Nothing over there but air. I’m still sleeping on the sheets I changed to on her final weekend when I thought that she’d be coming home. I used to come to bed and run my hand along her hip to let her sleeping self know it was me. Three weeks ago I put an extra blanket on the bed because I wake up cold and crazy. This morning I traced an arm along the outline of her body in my mind. The volume that she occupied, the warmth, her little sounds, the scent and touching reaching out into my brain. The way I’d read her moods, stay in bed a while to hold her or get up to start the day. Tucking in the bottom sheet on her side was impossible at first. I’m already on my knees to do that so the pillow’s right for punching, but I don’t. Food lasts twice as long now. I don’t have to keep the old New Yorkers. There’s all this fucking tea. I have so much to tell her, dammit.
This week was the worst. At least I walked, though. Every other day in fact. The muscles have already snugged up against my knees so they don’t rattle quite as much.
We used to come out to walk the Rift Valley Trail until she started feeling “shaky.” Now I know it was the aneurysm and the blood clot. Maybe she was having mini-strokes the whole time she suspected Parkinson’s, or something else. One of the last days we hiked there she strode out far ahead. No power on earth could slow her down and I lost sight of her. A minute later I came down a steep place where the trail crosses a small arroyo and found her sitting in the path. She wasn’t resting. “Where were you?” she wailed. Her knee was cut and bleeding. She’d badly skinned a shin, and there were gashes on her forearm where she’d tried to break a fall.
“God, what happened? I’m so sorry, look at you, you’re all banged up!”
“The trees closed in on me…”
The trees? They what?
Oh what a dark cold gust blew through my chest.
I’d fallen out there too on longer solitary hikes (not where she had), twice on another isolated stretch in both directions. Both times I felt for sure that something pushed me. I didn’t remember that this afternoon, too scared of what I thought the tree thing meant for her. It would have been a good thing, though, and quieted my heart.
On Monday and Wednesday I stayed on old familiar ground, climbed the hill I measured long ago to know where I should turn around. Maybe too familiar. The place where Kathy fell had always had a feeling to it, years before in fact. On Friday I felt strong when I walked past and then my gumption drained away. Farther on I reached the large arroyo at the bottom of the hill. Long ago I named it “Aster Gulch” for the purple flowers that bloom there if we have a rainy spring. I’d never walked farther up or down it than it took to hide away, but yesterday I wanted to explore. The will was there for that.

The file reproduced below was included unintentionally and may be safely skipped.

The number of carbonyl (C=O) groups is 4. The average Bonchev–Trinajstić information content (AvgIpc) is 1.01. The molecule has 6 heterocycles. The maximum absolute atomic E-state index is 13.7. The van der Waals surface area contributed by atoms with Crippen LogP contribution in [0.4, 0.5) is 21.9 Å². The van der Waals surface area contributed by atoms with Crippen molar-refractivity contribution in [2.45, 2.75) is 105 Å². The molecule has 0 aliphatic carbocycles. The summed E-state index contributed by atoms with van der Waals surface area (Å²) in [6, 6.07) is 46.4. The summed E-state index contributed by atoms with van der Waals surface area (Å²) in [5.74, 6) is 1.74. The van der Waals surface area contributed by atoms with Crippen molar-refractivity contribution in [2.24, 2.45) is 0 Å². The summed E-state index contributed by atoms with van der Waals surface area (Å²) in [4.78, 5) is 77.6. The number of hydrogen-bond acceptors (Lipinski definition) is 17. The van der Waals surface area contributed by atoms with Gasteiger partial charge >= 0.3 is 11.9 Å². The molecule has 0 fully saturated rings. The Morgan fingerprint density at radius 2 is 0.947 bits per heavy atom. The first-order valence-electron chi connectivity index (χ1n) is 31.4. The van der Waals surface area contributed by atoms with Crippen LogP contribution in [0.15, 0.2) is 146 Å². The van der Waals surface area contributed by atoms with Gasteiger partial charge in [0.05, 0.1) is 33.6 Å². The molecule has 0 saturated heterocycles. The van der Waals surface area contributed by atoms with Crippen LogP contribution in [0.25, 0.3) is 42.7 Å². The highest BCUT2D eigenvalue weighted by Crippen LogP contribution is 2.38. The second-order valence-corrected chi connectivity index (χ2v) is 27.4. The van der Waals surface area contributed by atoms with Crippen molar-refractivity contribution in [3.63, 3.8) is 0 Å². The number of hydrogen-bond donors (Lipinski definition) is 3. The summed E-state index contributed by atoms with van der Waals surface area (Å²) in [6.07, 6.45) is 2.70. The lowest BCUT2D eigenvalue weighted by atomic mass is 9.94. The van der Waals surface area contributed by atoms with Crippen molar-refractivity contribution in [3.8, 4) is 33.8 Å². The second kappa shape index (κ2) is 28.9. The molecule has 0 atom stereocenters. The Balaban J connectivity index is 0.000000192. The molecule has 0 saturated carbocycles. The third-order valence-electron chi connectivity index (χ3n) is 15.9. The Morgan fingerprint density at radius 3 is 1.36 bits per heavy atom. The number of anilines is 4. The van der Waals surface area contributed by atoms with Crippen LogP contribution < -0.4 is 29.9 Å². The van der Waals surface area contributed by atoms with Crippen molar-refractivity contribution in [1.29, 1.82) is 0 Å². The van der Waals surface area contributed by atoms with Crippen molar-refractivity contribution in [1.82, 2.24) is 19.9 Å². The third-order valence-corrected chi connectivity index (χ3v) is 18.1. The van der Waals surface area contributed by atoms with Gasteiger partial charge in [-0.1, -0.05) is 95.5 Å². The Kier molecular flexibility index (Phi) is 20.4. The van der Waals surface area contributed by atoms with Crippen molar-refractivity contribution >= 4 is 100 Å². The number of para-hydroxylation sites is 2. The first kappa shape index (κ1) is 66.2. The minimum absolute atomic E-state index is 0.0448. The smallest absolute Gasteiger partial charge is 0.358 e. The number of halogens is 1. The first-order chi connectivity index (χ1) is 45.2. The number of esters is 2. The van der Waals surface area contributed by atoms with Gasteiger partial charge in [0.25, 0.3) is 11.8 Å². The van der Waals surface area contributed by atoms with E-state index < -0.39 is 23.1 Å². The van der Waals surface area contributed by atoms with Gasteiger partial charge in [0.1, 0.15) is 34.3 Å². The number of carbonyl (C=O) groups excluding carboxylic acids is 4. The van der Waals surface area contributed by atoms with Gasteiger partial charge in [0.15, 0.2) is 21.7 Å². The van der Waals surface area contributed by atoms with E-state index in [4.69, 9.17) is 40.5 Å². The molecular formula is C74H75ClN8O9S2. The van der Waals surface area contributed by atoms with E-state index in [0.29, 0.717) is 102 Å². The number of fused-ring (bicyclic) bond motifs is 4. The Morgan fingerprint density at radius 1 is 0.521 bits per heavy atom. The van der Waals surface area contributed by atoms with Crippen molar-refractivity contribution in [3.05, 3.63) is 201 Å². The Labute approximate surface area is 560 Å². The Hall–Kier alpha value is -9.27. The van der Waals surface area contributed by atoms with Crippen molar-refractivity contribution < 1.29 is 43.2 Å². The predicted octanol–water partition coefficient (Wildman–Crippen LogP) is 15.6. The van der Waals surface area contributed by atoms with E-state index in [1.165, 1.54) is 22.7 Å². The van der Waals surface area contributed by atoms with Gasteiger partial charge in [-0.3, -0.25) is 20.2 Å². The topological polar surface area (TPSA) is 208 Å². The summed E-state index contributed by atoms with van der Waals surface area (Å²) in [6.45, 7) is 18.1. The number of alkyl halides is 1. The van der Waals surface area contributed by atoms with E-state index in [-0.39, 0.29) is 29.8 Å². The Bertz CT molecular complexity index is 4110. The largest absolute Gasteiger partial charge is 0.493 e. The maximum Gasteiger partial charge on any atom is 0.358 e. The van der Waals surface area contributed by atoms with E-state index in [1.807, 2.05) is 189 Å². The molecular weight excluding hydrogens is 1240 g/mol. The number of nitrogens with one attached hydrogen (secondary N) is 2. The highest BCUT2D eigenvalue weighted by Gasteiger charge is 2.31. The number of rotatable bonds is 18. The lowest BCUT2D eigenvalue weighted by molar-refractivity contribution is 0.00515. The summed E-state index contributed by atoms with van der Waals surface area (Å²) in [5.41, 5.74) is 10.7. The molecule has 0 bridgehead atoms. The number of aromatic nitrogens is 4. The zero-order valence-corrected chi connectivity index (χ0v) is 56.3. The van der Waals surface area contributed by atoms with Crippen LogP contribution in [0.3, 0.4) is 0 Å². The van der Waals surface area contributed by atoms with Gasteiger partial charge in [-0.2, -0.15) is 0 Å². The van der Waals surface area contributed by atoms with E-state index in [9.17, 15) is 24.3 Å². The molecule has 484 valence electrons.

You never know where arroyos go unless you give in to the impulse. Eroded banks can give up treasures. Sometimes I find bones. The sand and clay dust in the bottoms hold clear footprints for a while. I followed boot prints, small ones like a woman’s, that quickly disappeared. There were critter dens and not a speck of trash, untrod rocks and silence if I didn’t click my pole against them. The sagebrush scratched my legs and drew a little blood. Somehow that appealed to me.
In places there are stunning boulders smoothed and rounded by primeval floods. Not this time, but I did see tall trees on a ridge line not too far away and decided to climb out. (Carefully, in case I had no cell phone signal.) When I hit the ridge the only thing I saw was miles of sagebrush and piñons, but I knew where I was headed from the mountains and took off, meandering around the vegetation. Five minutes later I was shocked but happy to stumble out onto the trail.
Amazing when that happens, and you’re almost home again.
It’s interesting to me how you are bravely working through your grief.
This is a process which is required to finally find closure.
But though closure is reached, I’m told the longing never does.
I too have lost my wife.
38 years we were married. A lifetime.
Volatile though our relationship was, I love her dearly. I miss her so.
You see, though she’s gone forever, I didn’t have a body to bury.
Oh the grief is there, the tears, as is the pain and the longing. But no body.
She’s still alive, but where she is I don’t know.
Why she’s gone I will probably never know.
But oh God, I love her so.
My heart is smashed.
If only I had a body, someone to mourn, a grave on which to place flowers and to finally get closure.
I’m so sorry to hear of this. I gather you’re speaking either of dementia or abandonment. In a way, the latter might be easier to bear, but either one is devastating.
I don’t know what closure is. Her ashes are in a box for now but they’re not her. It’s hard to see that I will ever work through anything. (I don’t even want to.) When her spirit left her body right in front of me, there wasn’t any pain because the love was so intense. Afterwards, the body was a snapshot. I don’t know where my wife is either, but she’s also here. Can you imagine that?
The inescapable pain, strangeness, and intensity of such a huge change in the trajectory of life are palpable in your words. I can feel the air, smell the dirt, and my heart searches for more space. This life is so big and yet trapped on the little things a loved one’s spirit hangs onto. It is those things that squeeze the heart and make one breath hard to stay upright. Thanks for not losing any piece of your love. I know I will have to go through this too and even though I try to hold onto each experience in memory we can’t keep the sound, touch, and smell fresh forever. I bless your courage for taking us on your ride. We all have to take it sometime.
Thank you, Marti.
Just found the hat she wore for almost 40 years. Her signature hat. The worst and best thing yet. I’l be okay, but the hat has killed me. It’s barely 1:00 p.m. The rest of the day is gone.